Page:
Article Title:Review: Flawed and fabulous GALS concert
Category:Performance
Author or Credit:Jay Bennie
Published on:28th October 2012 - 08:58 am
Published by:GayNZ.com
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Story ID:12458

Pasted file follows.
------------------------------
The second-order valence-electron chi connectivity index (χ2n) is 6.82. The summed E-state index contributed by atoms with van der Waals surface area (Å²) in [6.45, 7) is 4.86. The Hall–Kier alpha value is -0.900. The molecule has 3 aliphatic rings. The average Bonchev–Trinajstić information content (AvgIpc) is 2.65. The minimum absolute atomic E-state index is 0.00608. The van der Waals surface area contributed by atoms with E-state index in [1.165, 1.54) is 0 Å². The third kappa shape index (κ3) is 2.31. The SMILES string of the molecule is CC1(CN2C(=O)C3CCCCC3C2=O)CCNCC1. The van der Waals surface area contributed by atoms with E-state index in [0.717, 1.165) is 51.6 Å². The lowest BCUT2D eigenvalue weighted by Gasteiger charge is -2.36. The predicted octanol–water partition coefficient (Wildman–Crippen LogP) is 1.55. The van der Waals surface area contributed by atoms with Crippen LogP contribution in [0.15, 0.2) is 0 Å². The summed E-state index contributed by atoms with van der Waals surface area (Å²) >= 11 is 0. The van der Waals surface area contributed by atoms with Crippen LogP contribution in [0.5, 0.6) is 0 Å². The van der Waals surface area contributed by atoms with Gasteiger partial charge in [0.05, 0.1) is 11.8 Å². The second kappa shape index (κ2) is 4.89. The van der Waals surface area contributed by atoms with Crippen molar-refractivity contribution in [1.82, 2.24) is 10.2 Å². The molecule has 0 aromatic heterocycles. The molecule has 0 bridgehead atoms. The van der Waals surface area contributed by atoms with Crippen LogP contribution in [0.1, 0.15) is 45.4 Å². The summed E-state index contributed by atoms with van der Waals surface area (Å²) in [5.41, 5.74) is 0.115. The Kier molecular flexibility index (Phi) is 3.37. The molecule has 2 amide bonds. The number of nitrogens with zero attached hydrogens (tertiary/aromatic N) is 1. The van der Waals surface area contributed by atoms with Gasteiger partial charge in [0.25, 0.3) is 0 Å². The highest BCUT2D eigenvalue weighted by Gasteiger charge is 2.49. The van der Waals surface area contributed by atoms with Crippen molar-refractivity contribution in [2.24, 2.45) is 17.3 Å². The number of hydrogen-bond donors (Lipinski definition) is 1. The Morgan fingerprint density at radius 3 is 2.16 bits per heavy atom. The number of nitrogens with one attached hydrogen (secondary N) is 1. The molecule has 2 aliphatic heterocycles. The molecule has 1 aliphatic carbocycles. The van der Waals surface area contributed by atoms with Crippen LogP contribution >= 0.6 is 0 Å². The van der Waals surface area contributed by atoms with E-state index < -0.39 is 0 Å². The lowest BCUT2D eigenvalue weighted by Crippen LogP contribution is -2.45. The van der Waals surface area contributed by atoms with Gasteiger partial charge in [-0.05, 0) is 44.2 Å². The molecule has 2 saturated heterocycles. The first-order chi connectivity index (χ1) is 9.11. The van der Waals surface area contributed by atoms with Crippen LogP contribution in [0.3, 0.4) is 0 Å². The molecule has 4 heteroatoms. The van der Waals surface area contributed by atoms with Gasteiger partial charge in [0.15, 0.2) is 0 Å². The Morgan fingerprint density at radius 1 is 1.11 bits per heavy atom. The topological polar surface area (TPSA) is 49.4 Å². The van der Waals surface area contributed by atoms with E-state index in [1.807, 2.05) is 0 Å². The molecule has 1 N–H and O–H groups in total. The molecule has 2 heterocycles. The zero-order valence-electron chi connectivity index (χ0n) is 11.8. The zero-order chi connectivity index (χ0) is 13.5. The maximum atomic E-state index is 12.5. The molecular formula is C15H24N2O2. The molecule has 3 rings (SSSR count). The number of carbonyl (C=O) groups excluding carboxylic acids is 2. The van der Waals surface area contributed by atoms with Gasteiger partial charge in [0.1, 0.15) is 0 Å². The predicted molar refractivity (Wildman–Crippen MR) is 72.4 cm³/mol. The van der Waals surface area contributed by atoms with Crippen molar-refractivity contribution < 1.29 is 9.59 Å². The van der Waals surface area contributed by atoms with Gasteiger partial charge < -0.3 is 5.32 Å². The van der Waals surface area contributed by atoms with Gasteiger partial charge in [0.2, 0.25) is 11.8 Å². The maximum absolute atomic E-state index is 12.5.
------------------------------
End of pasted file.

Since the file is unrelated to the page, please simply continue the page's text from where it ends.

Text:It was always going to be a difficult job to bring together the various elements expected of a concert to mark 20 years of singing and singers, to acknowledge the serious and not so serious moments from the past, the supporters and accomplishments, and to party it up. In general GALS decided to play it safe and a touch sober and to just occasionally loosen their corsets. The result was somewhat heavy on reflective moments, appropriate gestures and less a celebration of the spirit and vitality which have long underscored GALS' work. Sung from off-stage E Te Matua, performed in memory of its composer, the late Mahinarangi Tocker was a dignified prelude but the following and rather insipid number Email Me Your Queer Love, Baby did not get the show proper off with the necessary bang. It felt a little dated and clunky. It's hard to go wrong with the songs that followed, including You'll Never Walk Alone, He Ain't Heavy, He's My Brother and Reach Out, I'll Be There. They are staples of the GALS repertoire and were performed well. Then something wonderful occurred. Unaccompanied, working only with the sometimes remarkable sounds and tones the human voice box can produce, the choir stunned the audience with Past Life Melodies by Australian composer Sarah Hopkins. Conjuring up mental images of the Dreamtime and the soaring and spiritual qualities of the Australian Outback GALS bravely pushed right to the limit of their skills and gave us something wondrous and moving. Blending intonations and sounds normally eschewed in choral work they created an awesome performance. This was worth the price of admission all by itself. If I Loved You and Sylvie were sadly only so-so, but then Carmel Carroll was brought on and from her first knowing nod to the audience, her spirited rendition of Bizet's Habanera was both a grand performance and a bit of a romp. This was Bizet with streamers and a party hat which at one stage left conductor Margaret Robertson doubled over her lectern, corpsing with laughter. Carroll then stepped back into the body of the choir as it gave a creditable performance of David Hamilton's Me He Korokoro Tui, based on words provided by GALS and from traditional sources, with actual Tui song emerging as the song progressed, providing a charming, natural 'songs of the forest' end to the first half of the show. After interval Also Sprach Zarathustra, a shortened arrangement, was given the Close Encounters of the First Kind treatment with the choir wielding torches in the inky darkness. Then a salute to New Zealand music was somehow lacking in passion, with five songs and waiata failing to rouse the audience. Only Poi E seemed to stir the spirit and emotions a tad. It was a little strange, perhaps even disconcerting, to have the percussive backing and soloists for Shanti presented on a pre-recorded soundtrack while the choir performed live. It's a rhythmically and tonally complicated piece but how much better it would have been to see the percussionists on stage and, using microphones if necessary, give the four accomplished soloists their moment in the real, rather than the virtual, spotlight. GALS programme stalwart My Favourite Things predictably amused and a fun, powerful and at times irreverent Bohemian Rhapsody was a definite highlight on several levels. The world premiere of All this Singing, One Song by David Hamilton showed off the composer and choir's skills but somehow didn't quite engage us as much as previous Hamilton/GALS collaborations have done. It was workman-like but somehow we had heard it before. Vague echoes of the past rather than something new and wondrous. Then the evening kind of just glided to a halt with Can't Help Falling In Love, a nice enough piece with gentle harmonies and a sense of togetherness but not the big moment to give the audience its final impression of GALS. And, sadly, when it should surely have been anticipated that an encore would be called for by the uber-friendly audience, Can't Help Falling In Love was just summarily run through again. Oh, but that GALS had quietly prepared earlier a rousing or heart-warming natural audience participation 'plum,' a gay anthem such as Somewhere Over The Rainbow (already set up with the rainbow coloured backdrop and the singers' rainbow attire). It was not to be. Music Director Stephen Bowness, his team of accompanists, a slick back stage crew and presenters David Steemson and Marilyn Waring stitched this mixed selection of choral offerings together with style. Fighting against the rather energy-sapping acoustic and strange sight-lines of last night's seating layout at Q Theatre, they gave us a good time with fabulous moments. But this celebration of 20 years of GALS could so easily have been less flawed programme-wise, a little bit less earnest and a good bit more celebratory. - Jay Bennie Jay Bennie - 28th October 2012    
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